The world expects women to smile, so Alina and Suvi stopped smiling. You don’t have to be Harvey Weinstein to be a jerk to women. Too many investors of both sexes we spoke with referred to Hooves as the “horse girls”. A wardrobe change to black helped, but I think the big shift came when they stopped smiling.

Now people listen

My data is limited, but an investor recently said that half way through his meeting with Hooves he started wondering what he had done wrong. “They’re so serious”, he told me. I let him in on the secret and he nodded. Hooves are getting more meetings and, as of this week, have raised half of their next round.

Investors have been throwing money at golf concepts, because they know it’s a rich sport and it’s one they play. Hooves isn’t about innovating part of a sport, it’s about making lots of money and that’s what they pitch. Plenty of people seem to be able to find the opportunity in imperfect pitches, so why couldn’t they see the play in Hooves?

Stand back, the ladies are coming through

At an investor event where the pitching companies got access to the stage an hour before, I watched them practice their pitch over and over while other presenters just wandered around. They knew exactly where the sightline was between offstage and on stage and when the audience would first see them. They work harder.

Life is short and we spend a lot of time at work. I prefer to work with people I like. These ladies are kicking it.

Show Them The Money

It pays to know more than one language: Speak numbers.

I hosted a case competition called the CBS Finance Competition a while back at Copenhagen Business School and it was an eye-opener. The case was the Danish manufacturer Danfoss and the focus was their acquisition of startups. Two things stuck out: it was a boys club and it was all about the numbers.

It’s a pickle party

Do not confuse the society we want with the society we have. All twelve of the participants in the competition were white men in dark suits. There were only two women in the first two rows of the auditorium. Both worked in HR. All of the men wore dark suits, except for the professor, who wore a blue blazer, and a member of the Danfoss merger team, whose suit was gray.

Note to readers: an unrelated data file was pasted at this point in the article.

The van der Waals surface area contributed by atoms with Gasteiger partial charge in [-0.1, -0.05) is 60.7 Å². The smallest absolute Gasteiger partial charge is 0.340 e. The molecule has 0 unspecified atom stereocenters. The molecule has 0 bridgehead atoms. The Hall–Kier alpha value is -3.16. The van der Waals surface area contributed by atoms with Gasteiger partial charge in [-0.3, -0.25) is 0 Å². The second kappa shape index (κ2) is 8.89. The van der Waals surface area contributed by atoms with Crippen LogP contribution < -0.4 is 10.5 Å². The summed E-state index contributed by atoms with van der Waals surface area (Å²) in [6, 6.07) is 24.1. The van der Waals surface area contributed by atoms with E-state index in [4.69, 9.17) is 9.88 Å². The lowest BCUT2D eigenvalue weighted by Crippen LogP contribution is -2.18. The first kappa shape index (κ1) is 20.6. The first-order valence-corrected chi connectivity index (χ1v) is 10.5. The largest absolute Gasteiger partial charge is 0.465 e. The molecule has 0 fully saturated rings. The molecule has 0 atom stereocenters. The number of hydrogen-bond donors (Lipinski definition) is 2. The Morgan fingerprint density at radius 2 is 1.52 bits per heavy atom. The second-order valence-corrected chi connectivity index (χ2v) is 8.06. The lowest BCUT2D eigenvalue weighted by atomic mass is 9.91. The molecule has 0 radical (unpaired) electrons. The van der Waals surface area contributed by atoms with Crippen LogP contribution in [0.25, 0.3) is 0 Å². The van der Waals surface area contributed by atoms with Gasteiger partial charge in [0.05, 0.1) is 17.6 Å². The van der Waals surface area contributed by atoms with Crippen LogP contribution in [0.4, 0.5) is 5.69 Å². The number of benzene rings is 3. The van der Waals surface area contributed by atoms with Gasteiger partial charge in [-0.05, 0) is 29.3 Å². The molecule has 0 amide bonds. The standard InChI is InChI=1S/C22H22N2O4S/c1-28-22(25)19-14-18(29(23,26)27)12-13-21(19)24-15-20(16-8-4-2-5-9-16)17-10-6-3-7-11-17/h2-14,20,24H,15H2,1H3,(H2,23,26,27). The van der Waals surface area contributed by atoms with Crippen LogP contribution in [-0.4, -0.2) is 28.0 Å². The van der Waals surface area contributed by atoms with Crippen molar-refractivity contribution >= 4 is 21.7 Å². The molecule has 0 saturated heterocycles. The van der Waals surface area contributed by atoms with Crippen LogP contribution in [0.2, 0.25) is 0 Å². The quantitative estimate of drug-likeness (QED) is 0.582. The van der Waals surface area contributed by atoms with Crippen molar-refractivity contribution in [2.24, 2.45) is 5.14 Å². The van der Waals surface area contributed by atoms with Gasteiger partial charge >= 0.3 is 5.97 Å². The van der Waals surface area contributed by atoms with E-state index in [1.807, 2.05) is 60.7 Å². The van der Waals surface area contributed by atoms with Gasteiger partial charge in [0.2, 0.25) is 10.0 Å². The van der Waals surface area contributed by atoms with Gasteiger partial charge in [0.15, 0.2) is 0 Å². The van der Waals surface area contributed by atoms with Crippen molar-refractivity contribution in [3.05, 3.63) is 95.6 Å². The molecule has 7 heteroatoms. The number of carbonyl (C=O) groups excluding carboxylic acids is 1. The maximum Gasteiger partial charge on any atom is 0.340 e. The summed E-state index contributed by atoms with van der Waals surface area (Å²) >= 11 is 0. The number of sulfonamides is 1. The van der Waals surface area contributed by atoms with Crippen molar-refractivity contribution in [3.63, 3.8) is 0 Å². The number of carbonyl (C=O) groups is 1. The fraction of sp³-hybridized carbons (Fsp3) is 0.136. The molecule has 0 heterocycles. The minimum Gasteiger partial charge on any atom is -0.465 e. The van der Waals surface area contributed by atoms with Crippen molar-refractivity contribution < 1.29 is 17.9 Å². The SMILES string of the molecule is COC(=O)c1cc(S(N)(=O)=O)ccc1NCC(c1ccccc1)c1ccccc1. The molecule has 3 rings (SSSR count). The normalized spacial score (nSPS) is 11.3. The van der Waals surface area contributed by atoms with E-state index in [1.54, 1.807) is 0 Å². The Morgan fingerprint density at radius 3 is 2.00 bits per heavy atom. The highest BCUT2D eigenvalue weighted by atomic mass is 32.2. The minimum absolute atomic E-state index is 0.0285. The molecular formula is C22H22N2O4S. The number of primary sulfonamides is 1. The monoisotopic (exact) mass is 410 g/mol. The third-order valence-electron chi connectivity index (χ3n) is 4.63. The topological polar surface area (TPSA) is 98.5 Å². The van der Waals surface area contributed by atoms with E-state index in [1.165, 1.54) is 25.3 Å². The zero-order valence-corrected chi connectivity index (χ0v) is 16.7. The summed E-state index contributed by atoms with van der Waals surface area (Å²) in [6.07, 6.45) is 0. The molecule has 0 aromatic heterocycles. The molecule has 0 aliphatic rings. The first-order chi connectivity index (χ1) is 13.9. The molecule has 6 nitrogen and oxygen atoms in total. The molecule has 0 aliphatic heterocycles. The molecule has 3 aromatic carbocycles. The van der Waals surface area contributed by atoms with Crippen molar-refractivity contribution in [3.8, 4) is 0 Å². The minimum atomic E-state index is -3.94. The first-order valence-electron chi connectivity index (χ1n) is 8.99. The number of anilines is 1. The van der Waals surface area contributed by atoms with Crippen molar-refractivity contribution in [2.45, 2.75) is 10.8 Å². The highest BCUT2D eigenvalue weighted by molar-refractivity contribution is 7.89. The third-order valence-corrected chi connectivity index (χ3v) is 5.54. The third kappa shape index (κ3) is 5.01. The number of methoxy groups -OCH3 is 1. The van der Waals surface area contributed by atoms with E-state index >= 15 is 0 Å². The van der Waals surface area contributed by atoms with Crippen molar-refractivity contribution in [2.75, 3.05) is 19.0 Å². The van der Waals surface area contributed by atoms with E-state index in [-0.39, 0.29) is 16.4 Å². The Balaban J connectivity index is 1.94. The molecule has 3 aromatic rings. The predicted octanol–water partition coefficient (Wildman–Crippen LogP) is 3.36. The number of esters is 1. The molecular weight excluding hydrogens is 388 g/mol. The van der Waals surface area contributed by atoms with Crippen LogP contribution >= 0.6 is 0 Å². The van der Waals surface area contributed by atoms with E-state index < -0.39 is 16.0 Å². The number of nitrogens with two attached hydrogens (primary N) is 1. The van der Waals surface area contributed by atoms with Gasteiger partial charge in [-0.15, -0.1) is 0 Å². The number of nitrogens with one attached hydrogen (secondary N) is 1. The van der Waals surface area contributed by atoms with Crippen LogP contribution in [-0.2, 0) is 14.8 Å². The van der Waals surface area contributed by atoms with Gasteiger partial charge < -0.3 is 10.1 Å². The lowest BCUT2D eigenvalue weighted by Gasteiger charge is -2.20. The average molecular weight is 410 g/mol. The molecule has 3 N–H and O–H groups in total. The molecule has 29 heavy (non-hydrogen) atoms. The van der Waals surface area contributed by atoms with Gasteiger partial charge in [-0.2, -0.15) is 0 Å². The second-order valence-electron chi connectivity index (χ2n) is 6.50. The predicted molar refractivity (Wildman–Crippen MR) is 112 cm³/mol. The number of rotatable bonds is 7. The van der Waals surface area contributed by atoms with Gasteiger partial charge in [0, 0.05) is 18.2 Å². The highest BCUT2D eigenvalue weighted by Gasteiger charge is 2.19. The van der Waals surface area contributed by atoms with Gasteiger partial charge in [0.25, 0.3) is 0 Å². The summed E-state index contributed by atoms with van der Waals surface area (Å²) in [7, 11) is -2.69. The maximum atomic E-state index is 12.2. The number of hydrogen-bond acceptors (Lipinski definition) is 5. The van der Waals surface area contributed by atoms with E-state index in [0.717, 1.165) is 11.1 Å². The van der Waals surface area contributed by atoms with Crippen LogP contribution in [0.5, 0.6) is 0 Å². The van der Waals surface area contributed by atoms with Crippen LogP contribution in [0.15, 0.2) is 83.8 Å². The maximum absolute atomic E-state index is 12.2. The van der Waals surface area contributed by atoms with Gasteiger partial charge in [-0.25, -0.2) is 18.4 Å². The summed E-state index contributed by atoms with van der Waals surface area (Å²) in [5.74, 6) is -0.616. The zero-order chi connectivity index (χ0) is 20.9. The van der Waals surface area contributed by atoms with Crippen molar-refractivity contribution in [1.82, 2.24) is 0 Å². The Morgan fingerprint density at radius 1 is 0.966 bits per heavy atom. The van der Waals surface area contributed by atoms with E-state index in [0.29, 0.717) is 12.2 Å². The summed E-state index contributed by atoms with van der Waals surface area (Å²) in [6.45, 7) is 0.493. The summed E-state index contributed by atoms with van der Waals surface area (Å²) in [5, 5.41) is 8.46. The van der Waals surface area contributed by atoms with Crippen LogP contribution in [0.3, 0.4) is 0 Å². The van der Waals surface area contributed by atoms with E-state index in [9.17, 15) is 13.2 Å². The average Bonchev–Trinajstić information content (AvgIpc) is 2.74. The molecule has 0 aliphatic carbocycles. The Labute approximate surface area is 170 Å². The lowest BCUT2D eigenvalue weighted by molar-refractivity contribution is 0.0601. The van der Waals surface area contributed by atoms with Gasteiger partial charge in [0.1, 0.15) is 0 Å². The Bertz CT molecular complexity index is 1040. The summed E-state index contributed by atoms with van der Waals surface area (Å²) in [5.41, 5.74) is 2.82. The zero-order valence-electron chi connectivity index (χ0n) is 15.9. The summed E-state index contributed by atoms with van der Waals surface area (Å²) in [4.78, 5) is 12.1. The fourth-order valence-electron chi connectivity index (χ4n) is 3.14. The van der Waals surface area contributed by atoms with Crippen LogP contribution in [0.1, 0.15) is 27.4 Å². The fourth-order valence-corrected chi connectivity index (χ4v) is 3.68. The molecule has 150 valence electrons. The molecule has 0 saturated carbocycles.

Plan for today. Change tomorrow.

By all means be depressed by the current gender-gap and work to change it, but plan based on fact, not aspiration. Danfoss is an impressive company and they’re socially engaged, but facts are facts. If you’re looking for a corporate acquirer, know that the odds are overwhelming that you’ll be talking to a white man who studied finance. The ratio will change in the future, but plan for the ratio that exists now.

Your focus isn’t their focus – and this makes sense

Startups often focus on team and product. Most corporate investors focus on the numbers. They are buying for very specific reasons and usually have very specific KPIs. They may be how many customers you have or the size of the markets to which your product will give them access.

Like the jury in the competition, you’ll most likely be talking to finance people. Their degrees, surprise, surprise, are usually in finance. The exceptions work in an environment dominated by finance. To them, your product is not something that does A for B, but something that can generate X revenue over Y time. Know how to talk their language.

It’s all about the Benjamins

I ran into an old friend shortly afterwards who used to run an accelerator. After a year off spent working for a corporate, he had spent a couple of months helping a handful of his companies raise money. It had gone well. Why? He’d spent a year working on the other side of the table from the startups.

“You can talk about team and product,” he said, “but it’s all about the money.”


Be Different

Sometimes you need to break with the herd

I’m a big fan of different. I like different types of food. I like different types of music. I like living in different countries. I also like mentors who take different approaches to a problem.

As well as being a mentor, I run mentor panel sessions. Mentors don’t take to managing much, and some sessions go sideways. One of the toughest mentor situations I’ve ever seen involved two people who I really like.

There’s a storm coming

Five years ago, Navid was an entrepreneur. We humans are flock beasts and his company was one that we saw a lot of five years ago. Their platform helped small stores connect with customers by helping them advertise, sell, offer discounts, and more. Their journey was an all uphill battle.